The reference library for travelers at the Kotoen School スミス英会話 甲東園 is extensive and English Conversation students there are actively encouraged to make use of them.  Guide Books with similar philosophies and repetitive organization become second nature for intermediate and higher levels to use and some of the more popular items have actually made the journey and back!

It is very rewarding to be able to do this kind of work in Japan and the Smith’s School of English Franchise system is a choice platform to facilitate it.

Martin Werner Zandernice Smith's logo


Smith’s School of English Kotoen 月謝制 Real Monthly Tuition English Conversation School

スミス英会話 甲東園 甲東園校 仁川 門戸厄神

Kawanishi Matsuya Touchscreen Machine Offering Menu in English

FullSizeRenderYesterday between English lessons at Smiths School of English Kawanishi, I went to Matsuya (松屋) near Hankyu Kawanishi-Noseguchi Station for dinner. At Matsuya you choose what you want to eat and pay for your food using a machine. You get a ticket, hand the ticket to the staff and the staff serves you your food. Recently the machine was changed to a touchscreen one with a choice of 4 languages, one of the languages being English. This makes it easy for English speakers in Kawanishi like myself to buy food there. Thank you Matsuya! Oh and by the way, if you go to Matsuya in Kawanishi I recommend the set meal “Cheese in Hamburg with Demi-glace Sauce Set Meal”. It’s real tasty. Enjoy! (^.^)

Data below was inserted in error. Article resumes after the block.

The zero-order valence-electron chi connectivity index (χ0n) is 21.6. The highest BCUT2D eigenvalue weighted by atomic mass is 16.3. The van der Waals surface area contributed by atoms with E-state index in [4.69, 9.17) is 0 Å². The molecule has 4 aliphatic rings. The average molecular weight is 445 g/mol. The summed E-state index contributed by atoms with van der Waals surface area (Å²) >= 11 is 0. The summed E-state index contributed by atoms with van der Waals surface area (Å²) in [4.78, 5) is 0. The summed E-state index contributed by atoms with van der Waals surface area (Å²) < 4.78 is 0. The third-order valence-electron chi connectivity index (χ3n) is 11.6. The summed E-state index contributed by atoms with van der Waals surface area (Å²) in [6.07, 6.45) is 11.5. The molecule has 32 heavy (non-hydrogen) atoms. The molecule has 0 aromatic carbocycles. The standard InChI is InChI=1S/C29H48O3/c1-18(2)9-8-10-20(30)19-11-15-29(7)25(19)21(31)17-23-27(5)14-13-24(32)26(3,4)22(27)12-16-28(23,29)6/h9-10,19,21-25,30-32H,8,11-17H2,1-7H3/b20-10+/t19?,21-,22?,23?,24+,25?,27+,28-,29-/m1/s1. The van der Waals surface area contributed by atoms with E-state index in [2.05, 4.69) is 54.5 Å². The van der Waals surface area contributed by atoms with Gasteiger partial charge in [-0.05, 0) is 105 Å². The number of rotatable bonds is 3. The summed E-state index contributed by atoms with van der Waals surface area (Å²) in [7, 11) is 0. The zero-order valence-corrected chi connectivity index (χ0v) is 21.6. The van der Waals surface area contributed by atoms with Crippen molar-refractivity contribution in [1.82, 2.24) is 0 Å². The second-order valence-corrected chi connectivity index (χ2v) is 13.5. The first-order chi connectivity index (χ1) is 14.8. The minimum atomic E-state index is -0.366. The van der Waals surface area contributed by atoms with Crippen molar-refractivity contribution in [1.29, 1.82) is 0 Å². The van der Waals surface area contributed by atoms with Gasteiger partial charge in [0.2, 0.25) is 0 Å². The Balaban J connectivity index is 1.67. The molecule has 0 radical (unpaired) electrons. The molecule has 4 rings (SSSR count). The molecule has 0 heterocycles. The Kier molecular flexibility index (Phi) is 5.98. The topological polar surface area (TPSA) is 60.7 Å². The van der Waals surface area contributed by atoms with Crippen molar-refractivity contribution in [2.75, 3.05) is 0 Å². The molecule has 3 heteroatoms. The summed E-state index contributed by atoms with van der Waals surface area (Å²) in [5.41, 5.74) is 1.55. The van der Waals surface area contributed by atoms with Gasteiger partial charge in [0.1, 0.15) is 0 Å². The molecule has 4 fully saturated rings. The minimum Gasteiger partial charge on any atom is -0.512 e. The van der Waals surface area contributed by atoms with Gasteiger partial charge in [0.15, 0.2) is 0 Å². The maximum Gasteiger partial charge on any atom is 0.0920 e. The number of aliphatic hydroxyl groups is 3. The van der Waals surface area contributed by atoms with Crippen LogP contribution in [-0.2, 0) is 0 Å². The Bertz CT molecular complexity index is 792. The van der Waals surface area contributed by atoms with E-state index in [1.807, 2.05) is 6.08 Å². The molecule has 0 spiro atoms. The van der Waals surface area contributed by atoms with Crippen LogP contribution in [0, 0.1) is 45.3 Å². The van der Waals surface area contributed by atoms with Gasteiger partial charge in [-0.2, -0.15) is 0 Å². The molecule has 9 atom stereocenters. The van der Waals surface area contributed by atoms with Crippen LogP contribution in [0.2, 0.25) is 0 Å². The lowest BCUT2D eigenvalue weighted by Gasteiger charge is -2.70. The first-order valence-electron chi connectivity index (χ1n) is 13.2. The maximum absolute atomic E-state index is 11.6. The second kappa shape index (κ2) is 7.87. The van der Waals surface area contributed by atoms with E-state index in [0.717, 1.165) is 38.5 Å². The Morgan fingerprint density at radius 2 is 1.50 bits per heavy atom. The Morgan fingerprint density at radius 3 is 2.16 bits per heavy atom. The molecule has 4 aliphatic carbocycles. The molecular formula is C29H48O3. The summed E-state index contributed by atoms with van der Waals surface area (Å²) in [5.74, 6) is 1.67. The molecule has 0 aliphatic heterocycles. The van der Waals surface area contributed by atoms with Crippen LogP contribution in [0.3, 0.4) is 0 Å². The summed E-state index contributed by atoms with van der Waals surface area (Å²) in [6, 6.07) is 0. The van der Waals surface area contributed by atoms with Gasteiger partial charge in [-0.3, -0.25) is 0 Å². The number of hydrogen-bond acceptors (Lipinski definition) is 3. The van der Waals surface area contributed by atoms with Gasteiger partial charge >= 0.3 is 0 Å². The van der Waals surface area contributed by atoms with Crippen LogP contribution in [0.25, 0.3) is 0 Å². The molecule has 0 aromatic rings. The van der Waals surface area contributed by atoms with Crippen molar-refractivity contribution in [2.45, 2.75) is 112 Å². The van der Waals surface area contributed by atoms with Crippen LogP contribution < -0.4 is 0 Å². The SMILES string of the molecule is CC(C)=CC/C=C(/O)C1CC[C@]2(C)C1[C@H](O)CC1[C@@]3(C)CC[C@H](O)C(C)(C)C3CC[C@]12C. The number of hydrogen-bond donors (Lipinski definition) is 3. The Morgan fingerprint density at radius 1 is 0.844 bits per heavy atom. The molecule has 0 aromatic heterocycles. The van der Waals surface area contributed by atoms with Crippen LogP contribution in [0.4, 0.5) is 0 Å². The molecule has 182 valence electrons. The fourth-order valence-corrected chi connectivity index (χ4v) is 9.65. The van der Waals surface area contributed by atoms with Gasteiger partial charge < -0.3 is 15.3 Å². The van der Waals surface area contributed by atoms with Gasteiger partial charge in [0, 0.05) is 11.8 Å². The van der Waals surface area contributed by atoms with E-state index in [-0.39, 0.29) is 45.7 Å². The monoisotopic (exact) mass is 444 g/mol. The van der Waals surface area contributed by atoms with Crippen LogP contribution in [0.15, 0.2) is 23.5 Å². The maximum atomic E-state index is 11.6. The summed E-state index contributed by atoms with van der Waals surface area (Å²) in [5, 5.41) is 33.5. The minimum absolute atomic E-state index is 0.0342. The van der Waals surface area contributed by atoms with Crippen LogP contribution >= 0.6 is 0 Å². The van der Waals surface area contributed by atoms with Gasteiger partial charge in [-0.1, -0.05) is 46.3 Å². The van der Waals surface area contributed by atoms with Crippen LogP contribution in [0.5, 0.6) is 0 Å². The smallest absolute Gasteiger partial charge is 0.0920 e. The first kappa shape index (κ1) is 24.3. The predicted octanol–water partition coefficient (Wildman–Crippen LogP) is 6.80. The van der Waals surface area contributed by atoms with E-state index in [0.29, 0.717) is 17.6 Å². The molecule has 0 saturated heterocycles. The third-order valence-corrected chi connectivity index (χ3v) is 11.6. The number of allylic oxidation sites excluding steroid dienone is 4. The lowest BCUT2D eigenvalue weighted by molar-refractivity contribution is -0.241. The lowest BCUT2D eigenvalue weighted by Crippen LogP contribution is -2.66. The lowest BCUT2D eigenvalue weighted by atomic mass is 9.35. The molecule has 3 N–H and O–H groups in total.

Derek, Smith’s School of English Kawanishi

Japan Geography in English

Welcome back, readers!IMG_7166[1]

I have recently discovered an interesting little curiosity about the English language most of us have either never noticed or just haven’t given much thought to.  It has to do with the English spelling and pronunciation of place names in different countries.  When we talk about places in Germany, Italy or Greece, native English speakers tend to use names that have historically been translated into English. Sometimes the names were borrowed from Italian or French names.  Names like Cologne, Naples, Vienna, Venice, Munich, Athens and Rhodes are all obviously English or translations into English.  However, when discussing places with French, Portuguese or Spanish names such as Avignon, Nice, Salamanca, Sao Paulo or Madrid, the tendency is to keep spelling and pronunciation more or less consistent with the host language in question.  English Conversation students at the Smith’s School of English in Kotoen スミス英会話 甲東園 are aware that the name Paris cannot have the ‘S’ pronounced in French, but at least English spelling is consistent.